1. Meanwhile, media took note of policymakers taking tangible action towards more ethical AI, proposing and passing new laws to govern the use of tech like facial recognition, and workers at big tech companies collectively pushing back against aspects of their employers’ business they deemed immoral.

    Some policymakers probably really believe they have control.

  2. “Ethical” application of technology is in the eye of the beholder.

    My town makes extensive use of automated license plate reader technology. Police cars are outfitted with cameras that feed input into a computer that is constantly scanning images for plate numbers and looking them up to see if they have been reported in some way. Reading the police reports, you can see that an officer who was doing some task was ‘alerted’ to an automated match on a plate, followed up and apprehended someone who had broken the law, often seriously.

    Is this sort of system “Ethical”?

    What might be the difference between matching on a license plate and just the image of a car, or your face, or your entire body. When do you pass “finding the bad guys” and reach “keeping track of everyone to control enemies of the state” ?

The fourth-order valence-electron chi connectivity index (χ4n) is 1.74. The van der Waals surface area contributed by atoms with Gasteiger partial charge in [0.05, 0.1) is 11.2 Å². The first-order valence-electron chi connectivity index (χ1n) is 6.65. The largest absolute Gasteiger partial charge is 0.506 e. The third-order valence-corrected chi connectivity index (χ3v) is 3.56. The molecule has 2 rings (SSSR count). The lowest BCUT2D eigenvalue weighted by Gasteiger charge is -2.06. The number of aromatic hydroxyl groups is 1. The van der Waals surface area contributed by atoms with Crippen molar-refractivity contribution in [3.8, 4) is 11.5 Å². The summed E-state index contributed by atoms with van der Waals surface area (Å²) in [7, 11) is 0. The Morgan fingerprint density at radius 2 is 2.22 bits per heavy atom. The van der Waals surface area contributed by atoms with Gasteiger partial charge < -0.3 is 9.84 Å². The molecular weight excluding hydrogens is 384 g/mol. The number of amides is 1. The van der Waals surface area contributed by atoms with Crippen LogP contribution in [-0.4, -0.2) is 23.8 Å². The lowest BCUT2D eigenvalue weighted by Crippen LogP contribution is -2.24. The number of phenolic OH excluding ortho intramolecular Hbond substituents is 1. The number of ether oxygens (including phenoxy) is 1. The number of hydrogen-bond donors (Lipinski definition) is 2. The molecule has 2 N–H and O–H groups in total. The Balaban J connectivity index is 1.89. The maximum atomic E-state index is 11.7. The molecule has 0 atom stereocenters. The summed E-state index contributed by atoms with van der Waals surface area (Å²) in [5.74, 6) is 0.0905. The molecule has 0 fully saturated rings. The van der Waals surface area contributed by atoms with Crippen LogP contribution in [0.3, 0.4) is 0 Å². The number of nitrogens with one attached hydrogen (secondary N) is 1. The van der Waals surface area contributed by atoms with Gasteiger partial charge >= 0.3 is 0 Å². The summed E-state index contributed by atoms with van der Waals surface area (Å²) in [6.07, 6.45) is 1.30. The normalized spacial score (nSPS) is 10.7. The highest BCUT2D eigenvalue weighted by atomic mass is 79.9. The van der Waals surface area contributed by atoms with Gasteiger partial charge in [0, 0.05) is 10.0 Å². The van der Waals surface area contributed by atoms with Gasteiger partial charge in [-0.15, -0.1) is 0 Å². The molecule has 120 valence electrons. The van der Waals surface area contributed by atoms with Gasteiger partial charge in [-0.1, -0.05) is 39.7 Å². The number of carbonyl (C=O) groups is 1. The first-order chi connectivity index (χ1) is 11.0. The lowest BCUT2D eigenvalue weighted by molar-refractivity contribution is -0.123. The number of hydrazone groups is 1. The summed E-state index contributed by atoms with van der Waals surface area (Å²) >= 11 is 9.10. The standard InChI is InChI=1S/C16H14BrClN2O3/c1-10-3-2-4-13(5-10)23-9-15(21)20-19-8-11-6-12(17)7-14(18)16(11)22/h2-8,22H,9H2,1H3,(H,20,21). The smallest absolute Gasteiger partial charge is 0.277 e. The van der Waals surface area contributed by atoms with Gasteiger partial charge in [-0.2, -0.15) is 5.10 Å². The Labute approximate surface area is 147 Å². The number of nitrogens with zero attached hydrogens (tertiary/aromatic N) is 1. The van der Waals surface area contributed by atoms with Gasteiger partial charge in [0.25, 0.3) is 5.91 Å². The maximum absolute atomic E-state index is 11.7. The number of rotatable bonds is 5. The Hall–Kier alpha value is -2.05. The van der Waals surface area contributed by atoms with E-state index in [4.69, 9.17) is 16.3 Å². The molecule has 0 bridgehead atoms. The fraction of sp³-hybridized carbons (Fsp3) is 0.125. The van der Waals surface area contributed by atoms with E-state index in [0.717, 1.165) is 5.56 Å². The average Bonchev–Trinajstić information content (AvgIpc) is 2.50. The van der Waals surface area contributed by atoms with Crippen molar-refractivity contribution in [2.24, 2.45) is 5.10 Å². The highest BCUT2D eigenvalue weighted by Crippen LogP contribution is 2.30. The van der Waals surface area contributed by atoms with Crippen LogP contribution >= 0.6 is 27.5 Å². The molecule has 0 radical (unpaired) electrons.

3. My biggest concern about AI is the same as my concerns about software in general. I’ve been a software engineer, architect, and development manager most of my adult life. I’ve seen the industry evolve from way back in the day when our dev team got an award for implementing one of the first distributed applications based on TCP/IP. (I have a coffee mug to prove it.) I am not surprised that we are in a full-fledged software security crisis. Losses from ransomware alone are on the 10 billion dollar scale. A similar crisis is looming in AI.

    I am concerned about privacy and surveillance, but these are only secondary to a general lack of accountability in the software industry. A similar crisis from boiler explosions and structural collapses lead to codes of ethics and certification for civil engineers. These were largely self-regulation efforts that lead to eventual incorporation in legal codes of liability. Basically, folks realized that shoddy boilers and poorly constructed buildings, bridges, and dams could damage large numbers of people in ways that far exceeded the putative economic value of the project.